During my first trip to Liberia in 1995, Olu Menjay and I visited Ricks Institute. It was closed because of the war, but the United Nations had a refugee camp on the campus of the Baptist school with 20,000 people. The people in the camp had been displaced from their homes and the camp kept them from starving.
We stopped by the home of the principal and his wife. They were eating a modest meal of rice, cassava, and toppings.
Typical of Liberians, they invited us to share what they had. Olu and I declined, but the young man that accompanied us sat down at the principal’s plate and using his fork, consumed the remaining portion of his meal in minutes. The young man was very hungry.
James Flomo, a former student at Ricks, told me that hunger is like a house without a roof. If you think about that analogy, a house doesn’t function very well without a roof, and a person who is hungry doesn’t function very well, either. It’s difficult to imagine that life can be reduced to looking for food to sustain one’s family, but that is the case for many Liberians.
The spread of Ebola has had a domino effect on the economy. The few people who were working are now are out of work and hunger is becoming a real problem.
The same young man that I first visited Liberia with in 1995 is now principal of Ricks Institute and the President of the Liberia Baptist Missionary and Education Convention. Dr. Olu Menjay has the concern of hundreds of Baptist churches across Liberia on his heart. He is working in partnership with our global Baptist family and friends as well as other national efforts to distribute food to selected communities, conduct educational and sensitization campaigns, and provide sanitary ingredients across the country.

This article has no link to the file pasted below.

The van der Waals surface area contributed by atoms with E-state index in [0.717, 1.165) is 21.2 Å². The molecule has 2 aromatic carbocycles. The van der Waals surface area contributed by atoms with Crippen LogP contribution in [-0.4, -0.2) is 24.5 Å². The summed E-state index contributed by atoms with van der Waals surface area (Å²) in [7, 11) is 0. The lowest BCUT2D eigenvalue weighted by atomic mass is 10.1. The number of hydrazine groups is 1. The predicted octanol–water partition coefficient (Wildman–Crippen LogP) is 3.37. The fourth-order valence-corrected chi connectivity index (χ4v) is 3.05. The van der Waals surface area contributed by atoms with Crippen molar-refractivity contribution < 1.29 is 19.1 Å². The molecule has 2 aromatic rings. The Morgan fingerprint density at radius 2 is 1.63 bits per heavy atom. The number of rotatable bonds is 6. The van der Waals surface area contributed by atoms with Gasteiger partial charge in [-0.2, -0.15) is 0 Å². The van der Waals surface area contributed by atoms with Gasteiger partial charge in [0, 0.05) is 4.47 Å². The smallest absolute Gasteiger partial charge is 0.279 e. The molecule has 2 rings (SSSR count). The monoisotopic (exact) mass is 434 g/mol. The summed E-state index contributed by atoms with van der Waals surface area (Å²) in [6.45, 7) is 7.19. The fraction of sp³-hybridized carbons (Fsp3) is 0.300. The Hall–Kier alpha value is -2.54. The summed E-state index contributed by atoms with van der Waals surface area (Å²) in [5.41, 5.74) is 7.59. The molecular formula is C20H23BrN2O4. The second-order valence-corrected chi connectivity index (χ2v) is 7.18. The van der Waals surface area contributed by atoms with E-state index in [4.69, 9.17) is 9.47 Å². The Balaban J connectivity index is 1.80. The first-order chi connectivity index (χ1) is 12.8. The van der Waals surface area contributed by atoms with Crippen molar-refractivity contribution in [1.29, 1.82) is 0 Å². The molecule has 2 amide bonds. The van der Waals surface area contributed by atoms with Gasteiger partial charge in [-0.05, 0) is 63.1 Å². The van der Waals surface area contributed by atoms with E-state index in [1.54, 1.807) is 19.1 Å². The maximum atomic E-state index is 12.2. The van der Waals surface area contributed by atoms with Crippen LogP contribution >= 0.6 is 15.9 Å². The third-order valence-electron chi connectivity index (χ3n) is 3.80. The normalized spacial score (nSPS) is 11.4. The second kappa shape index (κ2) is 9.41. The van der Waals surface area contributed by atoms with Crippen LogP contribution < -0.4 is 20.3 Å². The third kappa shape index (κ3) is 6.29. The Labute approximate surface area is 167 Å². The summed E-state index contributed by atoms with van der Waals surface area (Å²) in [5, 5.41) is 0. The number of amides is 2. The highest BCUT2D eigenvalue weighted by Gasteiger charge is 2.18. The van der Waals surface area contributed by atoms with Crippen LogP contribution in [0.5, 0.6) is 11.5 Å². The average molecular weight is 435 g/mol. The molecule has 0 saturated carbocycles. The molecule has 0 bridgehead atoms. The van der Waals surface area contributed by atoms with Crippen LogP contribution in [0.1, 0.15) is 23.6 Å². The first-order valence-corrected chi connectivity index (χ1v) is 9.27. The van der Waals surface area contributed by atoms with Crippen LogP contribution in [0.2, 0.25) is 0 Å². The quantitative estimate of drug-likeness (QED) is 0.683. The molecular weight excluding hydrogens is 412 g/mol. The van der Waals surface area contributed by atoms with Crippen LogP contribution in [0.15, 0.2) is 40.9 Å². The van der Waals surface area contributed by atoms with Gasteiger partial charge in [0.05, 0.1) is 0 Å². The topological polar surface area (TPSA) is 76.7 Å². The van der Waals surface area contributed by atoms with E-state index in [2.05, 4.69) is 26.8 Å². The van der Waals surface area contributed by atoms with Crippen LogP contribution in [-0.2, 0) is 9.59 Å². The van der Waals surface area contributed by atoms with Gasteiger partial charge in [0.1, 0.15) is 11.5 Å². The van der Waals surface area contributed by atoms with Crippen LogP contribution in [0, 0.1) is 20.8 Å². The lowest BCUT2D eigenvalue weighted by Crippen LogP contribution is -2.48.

In response to the need in Liberia, in 2008 I established the Bricks for Ricks Foundation to help alleviate the suffering that I saw while visiting there. Profits from the sales of my books and personal donations make up the foundation’s account and make it possible to help Liberians and others in Third World countries with issues of housing, water, and food.
So far the foundation has placed an earth block-making machine in Peru and in Liberia. We partnered with Rotary International with the Peru project.
A $1000 check from the foundation has recently been sent to the “Care For One Hundred” campaign in Liberia in honor of Rev. John Mark Carpenter, former President of the Liberian Baptist Seminary, and his wife Betty.
We are trying to live out James 2:16 with gifts such as this: “If one of you says to them, ‘Go in peace; keep warm and well fed,’ but does nothing about their physical needs, what good is it?”
Please remember our Liberian friends as you give a World Hunger offering this year. The “Care For One Hundred” website is http://www.careforonehundred.org. Donations to Bricks for Ricks can be made at http://johnmichaelhelms.com/bricks-for-ricks/ or to Bricks for Ricks Foundation, 221 Melvin Drive, Jefferson, GA 30549.